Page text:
Sports

Hey, who knew?

Halfpipe silver medalist Hannah Teter of the U.S. owes her livelihood in large part to
Halfpipe silver medalist Hannah Teter of the U.S. owes her livelihood in large part to "Snurfer" inventor Sherman Poppen. (Associated Press)

Man who created what would become snowboard didn’t expect its success

VANCOUVER, British Columbia – Shaun White might be better known as a skateboarder and Torah Bright might be surfing today if it weren’t for Sherman Poppen.

Poppen is the man who, in an attempt to get his kids out of the house on Christmas Day in 1965, rigged a couple of skis together, attached them to a rope and created the “Snurfer” – the contraption that would later morph into the snowboard.

Nearly 45 years after creating the first-generation snowboard, Poppen lives in the Atlanta area. He’s 79 and hasn’t been on the hill for a few years. When he watches the Olympics, he’s amazed and humbled to see how far his creation has come.

“It just makes me feel good,” Poppen said. “It makes me smile and think, it all started in my garage and backyard as a simple something to get children outside.”

Like so many great ideas, it was born out of a combination of desperation and inspiration.

It was Christmas Day and Poppen’s wife was extremely pregnant and not faring well with the baby. Poppen already had two kids, who were antsy. Dad simply needed to find something to do with them.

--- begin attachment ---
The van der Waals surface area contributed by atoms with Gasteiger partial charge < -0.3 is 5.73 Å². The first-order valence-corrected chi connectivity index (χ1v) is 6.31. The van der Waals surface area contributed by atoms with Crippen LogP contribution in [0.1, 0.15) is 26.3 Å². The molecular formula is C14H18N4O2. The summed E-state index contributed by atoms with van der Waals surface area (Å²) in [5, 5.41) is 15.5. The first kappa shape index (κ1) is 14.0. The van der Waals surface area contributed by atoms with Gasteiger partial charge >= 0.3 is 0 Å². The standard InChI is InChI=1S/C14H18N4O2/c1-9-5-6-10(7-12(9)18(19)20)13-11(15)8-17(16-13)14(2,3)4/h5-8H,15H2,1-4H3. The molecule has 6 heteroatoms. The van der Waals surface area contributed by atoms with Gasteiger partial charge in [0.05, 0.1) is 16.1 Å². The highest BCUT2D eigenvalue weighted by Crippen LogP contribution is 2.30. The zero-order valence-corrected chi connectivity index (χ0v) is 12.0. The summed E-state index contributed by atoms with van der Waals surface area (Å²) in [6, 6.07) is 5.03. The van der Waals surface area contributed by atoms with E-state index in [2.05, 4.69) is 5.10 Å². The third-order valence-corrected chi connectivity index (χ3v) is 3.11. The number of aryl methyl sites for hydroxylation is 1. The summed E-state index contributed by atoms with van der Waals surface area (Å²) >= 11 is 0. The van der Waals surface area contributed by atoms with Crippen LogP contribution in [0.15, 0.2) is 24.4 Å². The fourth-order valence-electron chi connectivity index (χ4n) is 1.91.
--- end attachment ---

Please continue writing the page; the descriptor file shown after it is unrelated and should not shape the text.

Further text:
Poppen, a wannabe surfer at heart, looked at the snow-covered sand dunes behind the house in Muskegon, Mich., and saw the possibilities. A permanent wave, he thought. He bound the two skis together with a rope, pulled the rope in front of the skis, “and the kids started having a ball,” he said.

The Brunswick bowling company saw Poppen’s invention and signed a manufacturing deal with Poppen. Together, they sold about a million Snurfers over 10 years.

The boards were largely thought of as a sled-like toy for the back hills and backyards until the late ’70s, when Jake Burton saw them and realized they could be refined and turned into something much more.

“I had a vision there was a sport there,” Burton said. “There was more than just a sledding thing. I didn’t invent it. It had been around. I credit myself with knowing that it could be more than that. But I had no clue whatsoever that you’d be building parks and halfpipes and that kind of thing.”

About two years ago, Poppen went to Taos Ski Valley Resort in New Mexico to participate in a ribbon cutting when it became one of the final holdouts to allow snowboarders on the terrain.

That resort, like so many others, came to realize snowboarders spend lots of money and aren’t as rogue and dangerous as so many people thought early on.

“Turned out, there were good friends of the management who said, ‘You won’t let my kid snowboard and I’ve got to go where he’s going,’ ” Poppen said. “That’s all that took.”

Now, snowboarding is an industry valued at between $500 million to $1 billion a year, depending on whether apparel is included in the math.

“Everyone else saw the future, but I have to be frank, I didn’t,” Poppen said. “Except during that winter of ’66. We’d go out and ride heavy snow on dunes because it was really good in deep powder. They said, ‘Ya know, this is too much fun, it’s going to be in the Olympics.’ And sure enough, they were right.”



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